The first thing the PCs have to do (along with figuring out how to navigate the labyrinth) is figure out where Baphomet is holding the herald. The Ivory Labyrinth is a plane and searching an entire plane is not a simple task. The great thing about this adventure is it provides a number of ways for the PCs to accomplish this (and continues to provide numerous options for tasks in later parts of the adventure). It doesn’t try to push them down one correct path. Instead, it provides a couple of optional encounters with NPCs that can provide them with information and set them on the right track. The PCs are likely to find their way to the city of Blackburgh where they might encounter a mythic vescavor swarm (vescavors are Abyssal creatures that are basically mouths with wings; swarms have a communal intelligence) or a nalfeshnee demon named Orengofta. Both of these can provide the PCs with useful information and make for interesting roleplaying encounters (and possibly combats too). Played well, the encounter with the vescavor swarm in particular, could be very creepy.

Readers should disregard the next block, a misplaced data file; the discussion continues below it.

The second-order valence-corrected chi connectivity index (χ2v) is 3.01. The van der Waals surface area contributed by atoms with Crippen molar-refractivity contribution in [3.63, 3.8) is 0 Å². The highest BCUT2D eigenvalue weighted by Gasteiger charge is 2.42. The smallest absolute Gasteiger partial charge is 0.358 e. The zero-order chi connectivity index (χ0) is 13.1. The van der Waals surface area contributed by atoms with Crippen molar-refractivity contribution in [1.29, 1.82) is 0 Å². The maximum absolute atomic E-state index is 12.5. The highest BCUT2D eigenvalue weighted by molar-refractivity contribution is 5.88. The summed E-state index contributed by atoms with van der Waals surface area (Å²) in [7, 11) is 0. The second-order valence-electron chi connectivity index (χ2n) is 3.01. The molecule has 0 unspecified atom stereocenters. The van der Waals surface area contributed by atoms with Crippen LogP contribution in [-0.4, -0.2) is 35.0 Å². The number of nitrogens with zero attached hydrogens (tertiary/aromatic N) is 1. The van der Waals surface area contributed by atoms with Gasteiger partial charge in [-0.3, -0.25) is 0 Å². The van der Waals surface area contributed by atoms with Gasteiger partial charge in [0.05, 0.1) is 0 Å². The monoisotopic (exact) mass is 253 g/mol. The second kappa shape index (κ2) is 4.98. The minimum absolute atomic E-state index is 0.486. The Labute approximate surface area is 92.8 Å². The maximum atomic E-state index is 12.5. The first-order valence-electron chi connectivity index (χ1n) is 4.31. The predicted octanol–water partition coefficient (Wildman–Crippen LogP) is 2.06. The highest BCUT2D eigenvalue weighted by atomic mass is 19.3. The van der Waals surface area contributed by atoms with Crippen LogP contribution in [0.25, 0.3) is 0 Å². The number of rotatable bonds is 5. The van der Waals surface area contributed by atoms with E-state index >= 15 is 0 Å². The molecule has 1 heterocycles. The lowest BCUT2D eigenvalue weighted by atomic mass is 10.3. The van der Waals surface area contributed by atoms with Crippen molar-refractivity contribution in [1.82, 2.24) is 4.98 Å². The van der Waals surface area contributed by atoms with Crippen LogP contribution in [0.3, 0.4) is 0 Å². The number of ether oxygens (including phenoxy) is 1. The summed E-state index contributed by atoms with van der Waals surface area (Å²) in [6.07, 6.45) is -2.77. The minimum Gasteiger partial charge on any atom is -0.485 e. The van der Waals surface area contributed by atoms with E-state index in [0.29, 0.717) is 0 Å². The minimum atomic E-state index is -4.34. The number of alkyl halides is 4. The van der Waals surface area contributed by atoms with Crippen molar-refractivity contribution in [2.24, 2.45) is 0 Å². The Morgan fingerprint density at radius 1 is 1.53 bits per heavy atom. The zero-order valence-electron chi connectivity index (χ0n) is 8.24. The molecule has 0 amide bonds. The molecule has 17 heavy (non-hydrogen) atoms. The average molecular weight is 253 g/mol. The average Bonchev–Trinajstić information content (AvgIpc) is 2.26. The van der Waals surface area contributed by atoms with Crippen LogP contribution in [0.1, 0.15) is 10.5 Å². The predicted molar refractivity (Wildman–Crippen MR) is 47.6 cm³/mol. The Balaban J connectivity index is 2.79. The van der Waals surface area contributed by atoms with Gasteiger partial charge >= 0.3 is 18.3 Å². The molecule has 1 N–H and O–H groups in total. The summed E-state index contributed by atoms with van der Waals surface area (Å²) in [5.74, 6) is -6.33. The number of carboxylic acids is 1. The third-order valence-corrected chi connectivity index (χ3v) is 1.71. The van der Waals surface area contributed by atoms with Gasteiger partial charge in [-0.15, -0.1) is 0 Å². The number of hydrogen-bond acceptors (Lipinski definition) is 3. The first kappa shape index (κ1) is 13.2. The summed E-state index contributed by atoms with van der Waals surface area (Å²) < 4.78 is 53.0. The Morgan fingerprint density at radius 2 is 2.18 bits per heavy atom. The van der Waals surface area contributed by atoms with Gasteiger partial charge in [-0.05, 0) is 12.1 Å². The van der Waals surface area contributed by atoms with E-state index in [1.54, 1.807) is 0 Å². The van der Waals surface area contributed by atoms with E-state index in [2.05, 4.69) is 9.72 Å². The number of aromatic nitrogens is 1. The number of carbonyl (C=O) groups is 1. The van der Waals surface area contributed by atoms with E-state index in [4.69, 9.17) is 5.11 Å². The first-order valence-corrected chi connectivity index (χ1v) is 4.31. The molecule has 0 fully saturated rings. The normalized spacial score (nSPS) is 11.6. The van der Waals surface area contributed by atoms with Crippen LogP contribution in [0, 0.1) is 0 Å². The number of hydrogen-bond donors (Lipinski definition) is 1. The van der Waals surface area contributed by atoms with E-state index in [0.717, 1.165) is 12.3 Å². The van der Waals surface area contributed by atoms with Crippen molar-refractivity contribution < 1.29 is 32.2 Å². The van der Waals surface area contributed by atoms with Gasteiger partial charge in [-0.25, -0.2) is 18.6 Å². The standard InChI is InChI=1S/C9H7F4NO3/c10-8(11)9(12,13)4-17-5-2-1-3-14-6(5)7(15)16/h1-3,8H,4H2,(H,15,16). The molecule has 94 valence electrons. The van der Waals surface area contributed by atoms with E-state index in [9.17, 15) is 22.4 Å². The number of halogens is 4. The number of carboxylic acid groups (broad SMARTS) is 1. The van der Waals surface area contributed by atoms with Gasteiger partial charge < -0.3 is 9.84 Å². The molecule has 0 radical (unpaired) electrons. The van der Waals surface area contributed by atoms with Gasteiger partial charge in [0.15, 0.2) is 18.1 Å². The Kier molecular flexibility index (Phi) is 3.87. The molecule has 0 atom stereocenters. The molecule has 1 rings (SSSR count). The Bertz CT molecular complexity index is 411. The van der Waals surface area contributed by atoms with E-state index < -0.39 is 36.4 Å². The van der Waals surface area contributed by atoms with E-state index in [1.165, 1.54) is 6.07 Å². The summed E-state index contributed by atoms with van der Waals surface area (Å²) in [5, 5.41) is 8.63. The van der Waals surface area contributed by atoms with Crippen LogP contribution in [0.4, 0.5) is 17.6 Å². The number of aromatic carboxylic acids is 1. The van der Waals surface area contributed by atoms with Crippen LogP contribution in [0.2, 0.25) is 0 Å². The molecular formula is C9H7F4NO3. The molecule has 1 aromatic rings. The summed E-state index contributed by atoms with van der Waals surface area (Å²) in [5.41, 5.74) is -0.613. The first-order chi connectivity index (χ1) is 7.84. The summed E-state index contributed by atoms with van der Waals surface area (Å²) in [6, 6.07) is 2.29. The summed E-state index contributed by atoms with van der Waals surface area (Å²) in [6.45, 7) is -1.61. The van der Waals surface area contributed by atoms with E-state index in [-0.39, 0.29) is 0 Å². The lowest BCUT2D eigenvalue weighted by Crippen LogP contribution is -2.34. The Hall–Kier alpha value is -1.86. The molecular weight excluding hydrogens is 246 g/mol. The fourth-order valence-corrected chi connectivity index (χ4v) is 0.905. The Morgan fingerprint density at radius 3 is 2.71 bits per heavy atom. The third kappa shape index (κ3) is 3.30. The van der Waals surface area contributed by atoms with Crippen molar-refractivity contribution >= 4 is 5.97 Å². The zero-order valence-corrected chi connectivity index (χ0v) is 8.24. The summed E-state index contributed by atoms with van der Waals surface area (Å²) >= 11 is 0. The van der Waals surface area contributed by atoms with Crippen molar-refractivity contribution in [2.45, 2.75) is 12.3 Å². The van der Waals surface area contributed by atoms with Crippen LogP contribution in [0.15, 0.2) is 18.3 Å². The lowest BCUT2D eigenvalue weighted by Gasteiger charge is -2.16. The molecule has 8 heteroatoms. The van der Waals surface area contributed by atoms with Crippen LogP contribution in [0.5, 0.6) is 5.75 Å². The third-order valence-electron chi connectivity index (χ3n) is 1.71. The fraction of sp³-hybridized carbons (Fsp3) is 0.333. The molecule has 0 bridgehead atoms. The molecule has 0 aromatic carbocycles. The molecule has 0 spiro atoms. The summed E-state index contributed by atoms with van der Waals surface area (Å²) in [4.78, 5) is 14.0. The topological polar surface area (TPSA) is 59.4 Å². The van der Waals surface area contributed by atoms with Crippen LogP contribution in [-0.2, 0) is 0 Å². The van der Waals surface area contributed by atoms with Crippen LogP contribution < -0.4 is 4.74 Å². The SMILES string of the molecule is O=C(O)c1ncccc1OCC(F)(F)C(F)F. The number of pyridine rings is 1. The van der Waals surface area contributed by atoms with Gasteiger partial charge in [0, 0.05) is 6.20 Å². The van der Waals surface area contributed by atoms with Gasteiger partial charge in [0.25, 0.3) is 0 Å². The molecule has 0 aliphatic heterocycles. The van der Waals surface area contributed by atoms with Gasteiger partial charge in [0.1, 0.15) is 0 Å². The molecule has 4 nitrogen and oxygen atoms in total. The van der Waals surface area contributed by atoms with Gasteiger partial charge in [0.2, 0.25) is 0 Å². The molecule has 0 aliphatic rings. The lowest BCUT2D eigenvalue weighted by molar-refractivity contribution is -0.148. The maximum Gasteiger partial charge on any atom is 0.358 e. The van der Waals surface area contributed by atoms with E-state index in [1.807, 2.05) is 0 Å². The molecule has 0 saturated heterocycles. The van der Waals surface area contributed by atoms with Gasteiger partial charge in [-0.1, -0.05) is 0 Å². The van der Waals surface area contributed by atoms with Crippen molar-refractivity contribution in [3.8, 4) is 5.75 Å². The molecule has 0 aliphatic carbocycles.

Eventually, the PCs will learn that the Herald is held in the Ineluctable Prison, a maze within the greater maze that is the Ivory Labyrinth. Once inside the Ineluctable Prison, the PCs must find the herald and either rescue or fight him. Once again, there are many different ways they might go about this, and as a result, the adventure can follow many different routes. Orengofta can arrange for the PCs to be taken inside as “prisoners”. Alternatively, they can seek and kill the Father of Worms, a mythic nightcrawler, whose blood can dissolve the Ineluctable Prison’s locks. Or they can just break in the old-fashioned way with Disable Device checks or smashing down the doors. (Teleport is actually not an option in this case as the Ineluctable Prison is technically a separate demi-plane within the Ivory Labyrinth; however, methods of planar travel could work.)